The program won Cohen kudos from the community.
“I believe the founding of The Intersection has been very helpful in addressing youth who have potential to go on to do bigger and better things and he gives them a pathway,” Kim Trueheart, a popular community activist, said over the phone. “He gives them an enlightened perspective; he allows them to learn and give that to their community.”
Two significant laws have passed as a result of their efforts: The Maryland Dream Act and The Maryland Firearm Safety Act. The Dream Act has helped thousands of undocumented students to access higher education in the state. The Firearm Safety Act bans certain weapons and ammunitions.
As an elected member of the Baltimore City Council, Cohen, who is now married, cannot be directly involved with the group. But he insisted in the interview that he wants to continue to build a better and more robust Democracy. Cohen serves as chairperson of the City Council’s Education and Youth Committee.
“We’re still actively engaged in a third initiative called Baltimore Rising which is about creating a deeper level of citizenship for people throughout our city,” said Cohen. “We’ve done a lot of work around listening to our young people and making sure they have a seat at the table, but that is what I hope to do throughout my career.”
Trueheart said that when the city government is spending money on children, she expects Cohen’s committee to hold hearings that allow parents, residents and community leaders to speak on, review, and provide feedback on those initiatives. Cohen has taken the committee hearing out into the public to ensure that any issue about children and youth are aired in the community, she said.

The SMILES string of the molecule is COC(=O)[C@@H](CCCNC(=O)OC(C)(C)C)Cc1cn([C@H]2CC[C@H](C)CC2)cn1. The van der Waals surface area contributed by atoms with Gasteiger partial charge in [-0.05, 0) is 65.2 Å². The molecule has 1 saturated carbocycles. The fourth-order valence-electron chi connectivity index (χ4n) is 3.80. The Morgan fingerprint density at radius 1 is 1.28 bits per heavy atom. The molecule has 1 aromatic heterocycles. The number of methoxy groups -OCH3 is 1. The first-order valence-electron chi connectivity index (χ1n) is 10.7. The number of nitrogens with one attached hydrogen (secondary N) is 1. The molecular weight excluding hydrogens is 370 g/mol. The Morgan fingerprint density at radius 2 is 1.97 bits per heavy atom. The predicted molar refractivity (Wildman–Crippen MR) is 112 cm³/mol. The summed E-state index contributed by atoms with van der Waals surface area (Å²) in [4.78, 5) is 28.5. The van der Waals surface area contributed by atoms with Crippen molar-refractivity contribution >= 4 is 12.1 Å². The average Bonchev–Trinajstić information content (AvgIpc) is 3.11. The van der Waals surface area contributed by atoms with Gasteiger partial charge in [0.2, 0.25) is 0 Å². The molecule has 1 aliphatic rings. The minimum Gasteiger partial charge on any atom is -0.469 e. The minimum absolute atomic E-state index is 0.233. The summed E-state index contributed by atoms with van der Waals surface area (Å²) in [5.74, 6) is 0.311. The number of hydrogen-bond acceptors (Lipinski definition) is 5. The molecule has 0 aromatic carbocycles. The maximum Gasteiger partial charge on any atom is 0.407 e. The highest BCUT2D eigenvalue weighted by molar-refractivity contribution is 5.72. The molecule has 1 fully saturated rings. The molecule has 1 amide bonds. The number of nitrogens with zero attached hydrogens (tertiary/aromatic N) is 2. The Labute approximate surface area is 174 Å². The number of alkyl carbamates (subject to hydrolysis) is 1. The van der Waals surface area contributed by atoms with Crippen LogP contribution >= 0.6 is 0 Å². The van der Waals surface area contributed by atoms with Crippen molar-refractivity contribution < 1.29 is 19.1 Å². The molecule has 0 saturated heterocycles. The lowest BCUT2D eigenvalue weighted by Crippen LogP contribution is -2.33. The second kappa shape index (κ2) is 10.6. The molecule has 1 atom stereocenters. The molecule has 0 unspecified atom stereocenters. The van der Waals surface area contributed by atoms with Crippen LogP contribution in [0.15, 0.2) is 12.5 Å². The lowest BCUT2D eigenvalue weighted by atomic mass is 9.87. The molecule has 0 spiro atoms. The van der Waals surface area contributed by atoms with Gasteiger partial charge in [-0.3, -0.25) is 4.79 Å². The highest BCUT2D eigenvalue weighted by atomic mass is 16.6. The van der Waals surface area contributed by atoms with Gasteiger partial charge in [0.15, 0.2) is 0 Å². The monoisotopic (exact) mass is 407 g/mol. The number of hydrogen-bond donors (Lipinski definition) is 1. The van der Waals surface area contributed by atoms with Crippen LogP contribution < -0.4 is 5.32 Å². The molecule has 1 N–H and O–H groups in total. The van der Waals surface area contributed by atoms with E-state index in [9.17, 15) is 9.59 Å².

Ulysses Archie Jr., co-founder of Baltimore Gift Economy, said he is pleased with other actions of Cohen. He pointed to one of Cohen’s past accomplishments in December 2016, when a contract was changed between the Maryland Transit Administration and city schools. That change negatively impacted Baltimore school students who depended on special transportation passes. The change denied the students’ rides after 6 p.m., said Archie.
“Transportation was halted for the elementary school students,” said Archie, explaining that Cohen’s solution was to make the “issue really about after school programing and not charter schools. So he made a campaign related to after school programs and not related to transportation.”
Cohen, who remembers his mother’s stories, the challenges of teaching in the inner city and the middle school trip to build homes after Katrina, points to the need for unity.
“Every day I wake up and I get to hear the crimes reports of violence, I get calls from teachers in schools who don’t have heat, we have some deep challenges and it’s going to take every single one of us to fix it,” Cohen said. “That’s fundamentally what I believe and that’s what I hope to accomplish. I hope to unite part of our city that had not been united up to this point.”
“When our young people are safe, secure, and connected to caring adults, and able to earn income and able to grow and learn, they thrive,” he said.